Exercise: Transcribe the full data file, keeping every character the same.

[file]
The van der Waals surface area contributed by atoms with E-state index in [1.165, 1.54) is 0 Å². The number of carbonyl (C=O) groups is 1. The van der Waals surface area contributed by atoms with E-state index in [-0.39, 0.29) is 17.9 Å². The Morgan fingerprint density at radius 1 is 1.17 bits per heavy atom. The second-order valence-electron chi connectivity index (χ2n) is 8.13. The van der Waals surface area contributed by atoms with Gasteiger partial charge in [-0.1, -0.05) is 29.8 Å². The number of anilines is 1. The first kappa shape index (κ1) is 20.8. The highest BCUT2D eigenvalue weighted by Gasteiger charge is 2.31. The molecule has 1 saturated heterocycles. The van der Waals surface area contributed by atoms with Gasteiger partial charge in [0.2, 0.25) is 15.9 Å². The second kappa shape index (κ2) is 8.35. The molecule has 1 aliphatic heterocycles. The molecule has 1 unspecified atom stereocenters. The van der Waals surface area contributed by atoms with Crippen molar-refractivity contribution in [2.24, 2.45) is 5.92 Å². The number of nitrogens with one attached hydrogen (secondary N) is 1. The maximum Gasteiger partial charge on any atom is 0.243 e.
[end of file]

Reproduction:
The van der Waals surface area contributed by atoms with E-state index in [1.165, 1.54) is 0 Å². The number of carbonyl (C=O) groups is 1. The van der Waals surface area contributed by atoms with E-state index in [-0.39, 0.29) is 17.9 Å². The Morgan fingerprint density at radius 1 is 1.17 bits per heavy atom. The second-order valence-electron chi connectivity index (χ2n) is 8.13. The van der Waals surface area contributed by atoms with Gasteiger partial charge in [-0.1, -0.05) is 29.8 Å². The number of anilines is 1. The first kappa shape index (κ1) is 20.8. The highest BCUT2D eigenvalue weighted by Gasteiger charge is 2.31. The molecule has 1 saturated heterocycles. The van der Waals surface area contributed by atoms with Gasteiger partial charge in [0.2, 0.25) is 15.9 Å². The second kappa shape index (κ2) is 8.35. The molecule has 1 aliphatic heterocycles. The molecule has 1 unspecified atom stereocenters. The van der Waals surface area contributed by atoms with Crippen molar-refractivity contribution in [2.24, 2.45) is 5.92 Å². The number of nitrogens with one attached hydrogen (secondary N) is 1. The maximum Gasteiger partial charge on any atom is 0.243 e.